Some ambiguous deliberations are interpreted in favor of the defendant.  If a judge says he does not know whether or not the defendant is guilty, he may not speak for conviction thereafter.  If a judge made a substantive argument for acquittal, and then the judge dies or it taken ill so the judge is not able to vote on the case, we count his vote for acquittal anyway.  But if a judge says he plans to argue for acquittal but has not yet done so when he it taken ill or dies, we do not count that as a vote.  The defendant can make arguments on his own behalf.

            To understand the details in the dinei hamitzvah section of the essay, we need a little more background about how the Sanhedrin worked.  We are used to the U.S. Supreme Court, which has nine justices who hear each case.  If one of those justices cannot hear a given case, the remaining eight justices decided the case.  The Sanhedrin did not have a fixed membership, and it had a sort of apprenticeship system to train new judges.  There were more than 71 qualified judges.  When the court convened, the most senior 71 qualified, available judges were seated for that session.  Other qualified judges, as well as students, assembled to observe.  If there were not enough qualified judges, the most senior student would take the available slot. 

            Now look at what the author says in the dinei hamitzvah.  If the vote is tied, more judges are added, one at a time, until a decision is reached.  Thus, the court seats the most senior of the observers, and if that person is a student, he becomes a member of the court for this case.  Students who want to argue for conviction may not participate, but students who want to argue for acquittal are heard.  If the student makes a cogent argument, he becomes a qualified judge from then on, so making a cogent argument for acquittal is a very effective career move.  If the student’s argument for acquittal is not impressive, he stays as a member of the court for the remainder of the day so as not to embarrass him, but he does not become a qualified judge.  (I do not know whether he gets to vote.)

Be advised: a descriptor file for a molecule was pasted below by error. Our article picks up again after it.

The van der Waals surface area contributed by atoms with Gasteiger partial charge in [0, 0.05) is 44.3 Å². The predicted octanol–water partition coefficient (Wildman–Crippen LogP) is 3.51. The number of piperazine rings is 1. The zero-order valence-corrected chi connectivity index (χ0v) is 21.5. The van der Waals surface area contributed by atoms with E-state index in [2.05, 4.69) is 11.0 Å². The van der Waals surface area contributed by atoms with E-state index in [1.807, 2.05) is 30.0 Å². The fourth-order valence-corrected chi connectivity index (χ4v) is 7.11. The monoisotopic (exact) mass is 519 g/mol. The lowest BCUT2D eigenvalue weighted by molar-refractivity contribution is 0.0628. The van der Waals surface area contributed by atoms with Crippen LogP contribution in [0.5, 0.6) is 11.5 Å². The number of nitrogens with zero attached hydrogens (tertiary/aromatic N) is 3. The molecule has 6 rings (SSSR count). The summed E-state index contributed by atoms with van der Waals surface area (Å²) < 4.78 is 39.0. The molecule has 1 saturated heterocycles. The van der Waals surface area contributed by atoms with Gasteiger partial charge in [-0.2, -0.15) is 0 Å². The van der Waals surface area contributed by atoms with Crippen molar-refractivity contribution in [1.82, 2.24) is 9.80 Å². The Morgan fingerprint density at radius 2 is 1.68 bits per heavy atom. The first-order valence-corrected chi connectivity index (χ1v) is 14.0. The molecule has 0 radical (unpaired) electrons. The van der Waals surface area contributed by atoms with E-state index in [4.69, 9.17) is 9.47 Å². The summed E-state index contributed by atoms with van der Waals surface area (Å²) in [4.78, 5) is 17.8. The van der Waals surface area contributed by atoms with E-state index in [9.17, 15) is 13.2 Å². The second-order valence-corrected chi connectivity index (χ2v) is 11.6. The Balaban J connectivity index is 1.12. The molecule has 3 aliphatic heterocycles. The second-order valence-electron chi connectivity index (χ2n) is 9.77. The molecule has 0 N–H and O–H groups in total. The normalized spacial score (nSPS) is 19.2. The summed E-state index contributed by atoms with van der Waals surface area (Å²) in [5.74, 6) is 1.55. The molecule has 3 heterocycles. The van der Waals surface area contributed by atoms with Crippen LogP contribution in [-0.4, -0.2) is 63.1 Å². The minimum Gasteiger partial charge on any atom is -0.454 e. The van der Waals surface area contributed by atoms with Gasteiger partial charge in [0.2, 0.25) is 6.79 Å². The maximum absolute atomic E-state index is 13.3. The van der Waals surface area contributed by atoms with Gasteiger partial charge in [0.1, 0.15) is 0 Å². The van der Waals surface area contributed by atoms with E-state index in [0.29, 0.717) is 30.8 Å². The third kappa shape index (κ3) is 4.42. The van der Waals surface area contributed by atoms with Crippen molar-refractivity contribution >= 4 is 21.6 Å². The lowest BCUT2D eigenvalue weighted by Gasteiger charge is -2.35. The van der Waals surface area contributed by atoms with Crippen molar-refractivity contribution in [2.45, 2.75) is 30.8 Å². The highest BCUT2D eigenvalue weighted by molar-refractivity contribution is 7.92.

Several topics that appear in this mitzvah/essay merit our attention although they are not directly related to the main idea of the mitzvah.

            In explaining that a judge ought not to rely on another judge for basic understanding of the controlling law, the author refers to two interpretive principles that we have not encountered before.  The principle of “hekkesh” is that, when the Biblical text makes an analogy between one topic and another, the rabbis will find at least one way in which the halachah that governs one case also governs the analogous case.  The principle of “g’zerah shavah” is that, when two verses on two different topics use the same word, especially an unusual word, the rabbis will find some halachic parallel between the topics of the two verses.  G’zerah shavah can result in some very unusual comparisons, so we only derive halachah through g’zerah shavah if there is a tradition to do so.

           

Our author comments on mitzvot where several action items are learned from the same language in a verse.  He thinks that the Torah is intentionally cryptic, and his explanation is itself cryptic.  We can try to paraphrase what the author says, and then speculate on what he meant.

            This is what the author seems to say:  One phrase in the Torah can imply many requirements.  This is what the rabbis meant when they said the Torah has 70 faces.  God knew he could rely on his revelation to Mosheh, working with the dedicated and wise Jews of his generation, to tease out meanings.  They will find in the Torah everything they need about how to conduct themselves in the world.  There are many wisdoms in the words of the Torah, which led the rabbis to say that God looked at the Torah as a blueprint when He created the world.